This ancient earthwork ditch – built about nine-feet-wide with a shallow ditch either side – runs intermittently from the Flosh Burn, near Robert’s Linn bridge, to Hoscoteshiel, near Girnwood farm on the Borthwick.
Earthwork boundaries were, and always have been a common way of delineating the land belonging to a settlement or farm, but given the comparatively lengthy twelve-mile stretch of the Catrail, it is widely accepted to be part of the boundary of a far larger unit of land. It seems likely, in fact, that it would once have separated the Kingdom of Bernicia (6th-7th century Anglo-Saxon kingdom comprising modern-day northeast England and southeast Scotland) and their native neighbours to the southwest, the Britons. (Note that the Catrail runs in a distinct northwest-southeast direction.)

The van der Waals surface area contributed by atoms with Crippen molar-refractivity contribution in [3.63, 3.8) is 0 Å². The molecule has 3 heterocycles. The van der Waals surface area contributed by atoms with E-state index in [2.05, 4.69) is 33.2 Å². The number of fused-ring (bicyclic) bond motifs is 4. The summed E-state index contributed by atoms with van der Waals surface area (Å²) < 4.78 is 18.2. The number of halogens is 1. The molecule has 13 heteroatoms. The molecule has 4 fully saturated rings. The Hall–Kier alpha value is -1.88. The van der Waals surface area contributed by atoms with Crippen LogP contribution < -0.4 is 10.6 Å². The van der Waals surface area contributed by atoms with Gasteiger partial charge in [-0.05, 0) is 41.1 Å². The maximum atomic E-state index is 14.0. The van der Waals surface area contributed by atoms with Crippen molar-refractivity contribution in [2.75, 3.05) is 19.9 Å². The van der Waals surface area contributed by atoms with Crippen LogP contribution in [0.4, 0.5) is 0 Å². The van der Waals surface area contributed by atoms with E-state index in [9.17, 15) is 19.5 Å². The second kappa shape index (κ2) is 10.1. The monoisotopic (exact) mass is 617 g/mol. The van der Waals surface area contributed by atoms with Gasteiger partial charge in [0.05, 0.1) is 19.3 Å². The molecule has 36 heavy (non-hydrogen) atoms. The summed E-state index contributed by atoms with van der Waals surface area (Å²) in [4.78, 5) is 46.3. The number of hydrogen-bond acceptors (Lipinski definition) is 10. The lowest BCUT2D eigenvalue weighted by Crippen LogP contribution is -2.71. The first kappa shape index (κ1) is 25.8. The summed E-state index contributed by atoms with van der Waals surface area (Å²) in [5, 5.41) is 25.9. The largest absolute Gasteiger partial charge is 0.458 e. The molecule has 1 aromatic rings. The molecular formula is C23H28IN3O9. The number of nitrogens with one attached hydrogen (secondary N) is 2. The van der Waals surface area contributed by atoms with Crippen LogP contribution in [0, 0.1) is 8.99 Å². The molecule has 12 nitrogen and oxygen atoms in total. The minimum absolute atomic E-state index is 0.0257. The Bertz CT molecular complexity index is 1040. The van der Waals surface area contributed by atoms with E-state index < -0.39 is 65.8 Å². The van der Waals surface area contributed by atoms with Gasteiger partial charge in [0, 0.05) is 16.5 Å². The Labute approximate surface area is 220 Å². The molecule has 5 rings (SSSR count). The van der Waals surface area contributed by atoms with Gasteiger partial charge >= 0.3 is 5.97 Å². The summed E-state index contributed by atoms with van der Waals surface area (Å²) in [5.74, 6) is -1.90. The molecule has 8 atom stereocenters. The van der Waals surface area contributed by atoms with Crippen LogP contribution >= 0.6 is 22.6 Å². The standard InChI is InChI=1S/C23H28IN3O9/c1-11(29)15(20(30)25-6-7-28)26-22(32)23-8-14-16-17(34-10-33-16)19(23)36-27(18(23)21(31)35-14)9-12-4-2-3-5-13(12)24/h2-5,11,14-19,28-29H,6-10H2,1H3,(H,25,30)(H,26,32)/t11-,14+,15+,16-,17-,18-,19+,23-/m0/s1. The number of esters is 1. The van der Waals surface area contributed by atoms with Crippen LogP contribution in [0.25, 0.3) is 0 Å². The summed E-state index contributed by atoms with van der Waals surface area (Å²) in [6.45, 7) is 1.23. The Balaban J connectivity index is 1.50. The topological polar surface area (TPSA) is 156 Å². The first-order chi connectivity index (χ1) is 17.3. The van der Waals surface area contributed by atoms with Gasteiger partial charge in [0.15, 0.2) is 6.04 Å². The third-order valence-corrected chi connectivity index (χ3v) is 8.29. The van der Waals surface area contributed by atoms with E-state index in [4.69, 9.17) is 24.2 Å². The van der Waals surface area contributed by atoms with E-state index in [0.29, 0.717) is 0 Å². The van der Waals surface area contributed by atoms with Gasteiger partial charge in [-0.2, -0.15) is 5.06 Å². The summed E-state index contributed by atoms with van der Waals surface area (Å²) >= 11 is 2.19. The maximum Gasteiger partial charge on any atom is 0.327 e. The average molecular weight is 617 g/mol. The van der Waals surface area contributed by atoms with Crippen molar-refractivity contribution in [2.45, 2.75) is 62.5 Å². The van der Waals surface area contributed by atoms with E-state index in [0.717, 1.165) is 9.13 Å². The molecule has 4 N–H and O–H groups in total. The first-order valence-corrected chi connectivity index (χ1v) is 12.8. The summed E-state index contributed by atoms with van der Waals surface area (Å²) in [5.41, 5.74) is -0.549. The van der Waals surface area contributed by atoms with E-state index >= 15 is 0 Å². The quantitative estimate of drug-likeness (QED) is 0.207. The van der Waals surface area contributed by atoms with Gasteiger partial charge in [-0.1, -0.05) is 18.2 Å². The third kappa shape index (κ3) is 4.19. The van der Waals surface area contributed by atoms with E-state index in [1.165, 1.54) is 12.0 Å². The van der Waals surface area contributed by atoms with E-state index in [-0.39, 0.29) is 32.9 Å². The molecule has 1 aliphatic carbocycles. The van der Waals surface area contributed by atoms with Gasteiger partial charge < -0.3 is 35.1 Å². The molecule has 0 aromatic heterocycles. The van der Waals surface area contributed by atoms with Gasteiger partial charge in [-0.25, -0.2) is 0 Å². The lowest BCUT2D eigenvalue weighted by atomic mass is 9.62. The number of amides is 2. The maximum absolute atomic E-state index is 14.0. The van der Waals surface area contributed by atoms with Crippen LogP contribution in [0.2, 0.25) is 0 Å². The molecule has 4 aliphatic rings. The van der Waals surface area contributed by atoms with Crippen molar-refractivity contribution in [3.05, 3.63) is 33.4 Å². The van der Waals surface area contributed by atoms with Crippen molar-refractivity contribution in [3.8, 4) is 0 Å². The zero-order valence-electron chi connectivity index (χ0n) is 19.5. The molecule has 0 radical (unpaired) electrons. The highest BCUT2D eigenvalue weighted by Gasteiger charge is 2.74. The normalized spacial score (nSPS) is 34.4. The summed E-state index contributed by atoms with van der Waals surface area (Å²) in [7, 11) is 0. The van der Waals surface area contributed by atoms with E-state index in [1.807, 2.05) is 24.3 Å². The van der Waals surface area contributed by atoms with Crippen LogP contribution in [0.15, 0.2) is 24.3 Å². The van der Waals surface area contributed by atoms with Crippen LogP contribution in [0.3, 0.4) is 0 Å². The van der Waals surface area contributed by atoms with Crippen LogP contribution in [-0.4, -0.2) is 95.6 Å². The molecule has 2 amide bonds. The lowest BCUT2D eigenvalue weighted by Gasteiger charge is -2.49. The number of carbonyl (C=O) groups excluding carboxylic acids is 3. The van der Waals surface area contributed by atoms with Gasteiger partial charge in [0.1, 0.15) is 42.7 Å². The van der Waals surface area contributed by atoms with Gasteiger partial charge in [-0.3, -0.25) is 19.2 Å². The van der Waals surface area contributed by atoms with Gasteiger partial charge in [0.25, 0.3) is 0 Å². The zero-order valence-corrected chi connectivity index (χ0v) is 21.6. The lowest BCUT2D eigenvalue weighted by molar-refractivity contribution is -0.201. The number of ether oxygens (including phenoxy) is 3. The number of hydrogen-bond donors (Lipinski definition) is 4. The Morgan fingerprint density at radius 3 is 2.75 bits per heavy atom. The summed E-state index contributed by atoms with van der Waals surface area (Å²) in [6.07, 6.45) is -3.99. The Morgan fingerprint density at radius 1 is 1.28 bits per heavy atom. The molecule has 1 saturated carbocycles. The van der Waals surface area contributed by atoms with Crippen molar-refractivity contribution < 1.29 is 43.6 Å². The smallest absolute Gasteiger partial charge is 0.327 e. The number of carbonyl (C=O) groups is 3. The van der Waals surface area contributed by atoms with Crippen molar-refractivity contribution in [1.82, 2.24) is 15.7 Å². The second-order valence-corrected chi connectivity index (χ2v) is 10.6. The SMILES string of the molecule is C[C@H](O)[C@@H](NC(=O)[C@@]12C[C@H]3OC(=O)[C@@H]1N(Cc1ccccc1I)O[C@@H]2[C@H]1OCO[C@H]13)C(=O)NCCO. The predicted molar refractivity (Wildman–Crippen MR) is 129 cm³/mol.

At many points along its route, the earthwork of the Catrail is replaced by the natural boundary lines of rivers and streams. Today, few parts of the earthwork greater than six feet in width, and half a metre in height, can be discerned.